Artsploitation Films delivers a stylish and avaricious South Korea crime drama with “Beasts Clawing for Straws” into the U.S. Blu-ray home video market. The not rated BD25, high-definition 1080p release is presented in a widescreen, 2.39:1 aspect ratio, and nears the epitome of flawless. Aside from the picture slightly flickering, more noticeably on solid colored backdrops, the hue palette is absolutely gorgeous with the neon lights of South Korean cities, the breathtaking silhouettes of the natural mountains adjacent to a lifelessly still lake, and the variety of settings from an airy fish house to a modern, symmetrically designed bordello denote a keen eye by Kim Tao-sung. The South Korean language 5.1 DTS-HD Master Audio surround sound couldn’t be any better with a crystal clear aptitude for strong dialogue balanced in front of a robust soundtrack accompanied by deep range of ambience from fire crackling to the faint hint of rain drops audible from inside a restaurant, solidifying the depth package as well. English subtitles are available along with an English dub track in a dual channel Dolby stereo. What’s lacking with this release is bonus material as there is virtually nothing besides four Artsploitation trailers and the film’s own theatrical trailer. Parlous and deadpan funny, “Beasts Clawing at Straws” amazes as Kim Yong-hoon’s first time effort with the technical grace and the story construction that has been a paradigm for only a handful of notable directors able to execute an impeccable result.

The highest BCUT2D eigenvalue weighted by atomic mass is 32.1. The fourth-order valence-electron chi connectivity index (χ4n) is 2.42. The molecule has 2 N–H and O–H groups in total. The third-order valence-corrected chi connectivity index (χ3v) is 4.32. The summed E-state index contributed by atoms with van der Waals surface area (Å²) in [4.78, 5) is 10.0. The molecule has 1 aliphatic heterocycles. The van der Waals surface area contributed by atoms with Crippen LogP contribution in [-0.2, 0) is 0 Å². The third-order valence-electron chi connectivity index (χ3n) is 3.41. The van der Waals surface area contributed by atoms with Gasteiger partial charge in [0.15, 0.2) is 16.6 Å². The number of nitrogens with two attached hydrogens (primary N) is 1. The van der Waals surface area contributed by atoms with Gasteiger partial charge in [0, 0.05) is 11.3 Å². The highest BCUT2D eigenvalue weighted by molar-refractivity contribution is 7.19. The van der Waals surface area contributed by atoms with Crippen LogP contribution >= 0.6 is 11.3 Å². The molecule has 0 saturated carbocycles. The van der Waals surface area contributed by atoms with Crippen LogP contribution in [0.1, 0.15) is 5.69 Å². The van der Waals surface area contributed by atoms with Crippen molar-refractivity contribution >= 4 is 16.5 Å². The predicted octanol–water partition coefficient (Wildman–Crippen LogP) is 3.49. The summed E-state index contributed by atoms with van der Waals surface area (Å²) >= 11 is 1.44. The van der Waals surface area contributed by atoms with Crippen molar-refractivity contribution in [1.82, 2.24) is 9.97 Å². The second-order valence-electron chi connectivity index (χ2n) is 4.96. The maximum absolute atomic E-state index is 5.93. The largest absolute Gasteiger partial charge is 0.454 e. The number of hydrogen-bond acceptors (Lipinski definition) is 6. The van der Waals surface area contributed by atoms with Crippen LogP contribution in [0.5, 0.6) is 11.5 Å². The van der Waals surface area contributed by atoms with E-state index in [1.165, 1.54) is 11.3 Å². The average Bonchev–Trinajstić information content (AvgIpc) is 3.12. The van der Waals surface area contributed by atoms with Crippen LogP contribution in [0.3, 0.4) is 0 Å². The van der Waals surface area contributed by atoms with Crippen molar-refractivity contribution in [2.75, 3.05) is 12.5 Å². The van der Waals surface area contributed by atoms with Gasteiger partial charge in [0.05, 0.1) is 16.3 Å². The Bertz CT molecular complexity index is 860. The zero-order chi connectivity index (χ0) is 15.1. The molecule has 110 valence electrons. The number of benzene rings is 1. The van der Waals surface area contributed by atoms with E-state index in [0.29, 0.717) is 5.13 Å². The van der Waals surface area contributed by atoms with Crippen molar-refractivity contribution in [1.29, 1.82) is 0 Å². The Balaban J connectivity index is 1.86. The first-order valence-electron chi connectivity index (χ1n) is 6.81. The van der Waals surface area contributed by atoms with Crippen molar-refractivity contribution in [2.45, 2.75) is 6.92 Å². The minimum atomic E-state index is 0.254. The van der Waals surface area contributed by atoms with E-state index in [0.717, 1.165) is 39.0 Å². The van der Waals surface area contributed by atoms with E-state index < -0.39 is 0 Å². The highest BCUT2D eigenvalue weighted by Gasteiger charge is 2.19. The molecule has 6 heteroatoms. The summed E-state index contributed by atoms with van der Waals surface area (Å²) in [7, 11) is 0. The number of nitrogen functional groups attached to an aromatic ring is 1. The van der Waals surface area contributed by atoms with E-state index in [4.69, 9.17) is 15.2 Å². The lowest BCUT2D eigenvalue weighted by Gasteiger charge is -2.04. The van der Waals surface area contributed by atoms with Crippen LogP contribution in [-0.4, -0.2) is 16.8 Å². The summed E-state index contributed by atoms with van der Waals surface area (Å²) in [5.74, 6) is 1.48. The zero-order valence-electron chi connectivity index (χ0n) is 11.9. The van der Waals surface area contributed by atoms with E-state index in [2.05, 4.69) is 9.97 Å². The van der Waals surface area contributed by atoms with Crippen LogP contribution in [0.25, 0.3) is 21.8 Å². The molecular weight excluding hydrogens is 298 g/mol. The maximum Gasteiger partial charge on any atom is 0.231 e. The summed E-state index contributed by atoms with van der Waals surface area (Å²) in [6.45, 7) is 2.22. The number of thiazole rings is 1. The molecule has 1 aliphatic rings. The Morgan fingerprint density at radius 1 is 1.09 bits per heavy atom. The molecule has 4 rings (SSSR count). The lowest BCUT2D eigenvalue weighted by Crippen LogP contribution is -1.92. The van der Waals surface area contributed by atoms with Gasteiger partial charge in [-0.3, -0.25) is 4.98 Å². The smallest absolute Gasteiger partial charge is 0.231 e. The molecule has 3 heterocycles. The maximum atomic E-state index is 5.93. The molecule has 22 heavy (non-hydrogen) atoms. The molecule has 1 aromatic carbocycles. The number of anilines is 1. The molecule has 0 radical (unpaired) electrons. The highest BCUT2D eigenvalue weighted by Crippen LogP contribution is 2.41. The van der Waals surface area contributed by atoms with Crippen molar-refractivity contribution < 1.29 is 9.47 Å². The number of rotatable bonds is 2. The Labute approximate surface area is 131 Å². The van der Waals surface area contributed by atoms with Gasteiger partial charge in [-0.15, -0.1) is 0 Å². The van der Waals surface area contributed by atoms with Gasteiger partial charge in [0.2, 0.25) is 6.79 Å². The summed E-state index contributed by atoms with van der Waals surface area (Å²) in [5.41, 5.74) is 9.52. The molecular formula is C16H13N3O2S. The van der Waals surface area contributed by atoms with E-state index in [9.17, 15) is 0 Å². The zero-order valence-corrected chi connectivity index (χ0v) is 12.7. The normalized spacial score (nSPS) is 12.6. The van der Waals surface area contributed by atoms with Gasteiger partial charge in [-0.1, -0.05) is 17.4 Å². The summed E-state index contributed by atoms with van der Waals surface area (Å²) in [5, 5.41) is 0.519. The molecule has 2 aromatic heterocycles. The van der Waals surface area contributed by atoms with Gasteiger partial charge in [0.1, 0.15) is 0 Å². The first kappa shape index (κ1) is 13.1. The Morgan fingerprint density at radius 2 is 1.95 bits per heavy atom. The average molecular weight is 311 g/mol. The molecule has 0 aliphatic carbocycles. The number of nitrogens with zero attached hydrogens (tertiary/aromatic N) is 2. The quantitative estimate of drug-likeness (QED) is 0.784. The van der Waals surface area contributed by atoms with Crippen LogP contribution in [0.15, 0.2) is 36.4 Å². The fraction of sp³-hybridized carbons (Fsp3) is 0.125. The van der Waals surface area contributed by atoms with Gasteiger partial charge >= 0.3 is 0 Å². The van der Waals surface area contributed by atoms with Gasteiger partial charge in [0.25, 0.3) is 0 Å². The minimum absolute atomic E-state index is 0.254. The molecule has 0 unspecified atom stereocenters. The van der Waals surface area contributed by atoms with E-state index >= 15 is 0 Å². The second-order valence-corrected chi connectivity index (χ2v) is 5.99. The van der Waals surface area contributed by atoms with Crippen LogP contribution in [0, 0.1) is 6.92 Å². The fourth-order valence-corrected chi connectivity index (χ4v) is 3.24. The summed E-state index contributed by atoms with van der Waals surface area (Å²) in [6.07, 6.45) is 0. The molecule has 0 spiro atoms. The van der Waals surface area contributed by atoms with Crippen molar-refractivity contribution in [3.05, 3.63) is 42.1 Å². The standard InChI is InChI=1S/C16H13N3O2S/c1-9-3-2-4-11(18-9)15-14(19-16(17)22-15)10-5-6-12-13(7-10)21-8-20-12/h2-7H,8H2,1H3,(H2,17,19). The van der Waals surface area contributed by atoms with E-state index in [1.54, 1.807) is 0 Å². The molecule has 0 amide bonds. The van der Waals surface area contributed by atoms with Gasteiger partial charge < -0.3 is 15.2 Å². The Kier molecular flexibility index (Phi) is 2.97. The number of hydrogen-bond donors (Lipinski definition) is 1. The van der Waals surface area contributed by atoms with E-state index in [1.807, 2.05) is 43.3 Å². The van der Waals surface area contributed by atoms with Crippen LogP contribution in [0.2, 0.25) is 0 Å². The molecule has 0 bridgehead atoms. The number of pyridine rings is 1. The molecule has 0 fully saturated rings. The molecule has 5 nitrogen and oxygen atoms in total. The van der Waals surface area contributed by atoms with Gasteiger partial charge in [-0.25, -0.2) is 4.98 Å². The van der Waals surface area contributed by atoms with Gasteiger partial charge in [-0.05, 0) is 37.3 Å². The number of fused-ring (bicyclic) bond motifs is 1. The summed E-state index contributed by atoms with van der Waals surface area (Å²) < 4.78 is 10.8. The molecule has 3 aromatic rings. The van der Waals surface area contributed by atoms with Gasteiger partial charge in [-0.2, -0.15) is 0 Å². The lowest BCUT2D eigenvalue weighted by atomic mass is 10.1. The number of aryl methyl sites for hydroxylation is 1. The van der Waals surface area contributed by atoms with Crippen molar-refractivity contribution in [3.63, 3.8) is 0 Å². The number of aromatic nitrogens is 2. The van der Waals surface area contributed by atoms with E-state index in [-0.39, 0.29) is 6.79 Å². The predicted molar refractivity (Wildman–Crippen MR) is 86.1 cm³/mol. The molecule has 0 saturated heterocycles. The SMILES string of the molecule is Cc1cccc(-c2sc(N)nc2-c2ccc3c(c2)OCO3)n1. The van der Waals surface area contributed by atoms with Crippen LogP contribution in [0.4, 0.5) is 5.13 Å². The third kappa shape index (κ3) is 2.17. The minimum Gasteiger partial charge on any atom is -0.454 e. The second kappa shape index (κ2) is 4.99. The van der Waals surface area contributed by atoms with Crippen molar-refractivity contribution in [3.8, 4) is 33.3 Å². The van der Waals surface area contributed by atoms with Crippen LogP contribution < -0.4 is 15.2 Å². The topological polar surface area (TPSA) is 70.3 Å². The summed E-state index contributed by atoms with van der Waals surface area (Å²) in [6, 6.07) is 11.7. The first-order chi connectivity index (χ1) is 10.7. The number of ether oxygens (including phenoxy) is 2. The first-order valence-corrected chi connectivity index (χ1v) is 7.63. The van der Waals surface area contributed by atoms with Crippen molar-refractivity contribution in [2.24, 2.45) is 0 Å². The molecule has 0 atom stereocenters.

Own “Beasts Clawing at Straws” on Blu-ray! Click the poster to go to Amazon.com

Steamed Pork Buns Stuff With EVIL! “The Untold Story” reviewed (Unearthed Films/Blu-ray)

Wong Chi-hang brutally beats and sets fire to a fellow gambler who refuses to lend him money.  After destroying his identification card and creates a new look and identity, Wong flees Hong Kong before he can be hunted down for first degree murder and be served capital punishment for his crime.  For the last 8 years, Wong has lived and worked on the island village of Macau, running a small, but well-known, steamed bun restaurant, Eight Immortals Restaurant.  He receives inquisitive letters everyday asking about the whereabouts of the former owner, Cheng Lam, by Lam’s older brother on the mainland.  The letters force Wong to attempt manipulating lawyers into signing over the restaurant to him without Lam’s presence.  When the police discover dismembered limbs washed up on the beach, an investigation ensues that connects the body parts to a Chan Lai Chun, the mother-in-law to Cheng Lam, leading a small task force of blockheaded detectives to Wong’s restaurant where he becomes the prime suspect in the disappearances, but he won’t break so easily after being apprehended, unwilling to cooperate and confess to the whereabouts of the bodies of the vanished owner, his entire family, and a pair of workers.  Yet, what were exactly in those steam buns that made them so delicious?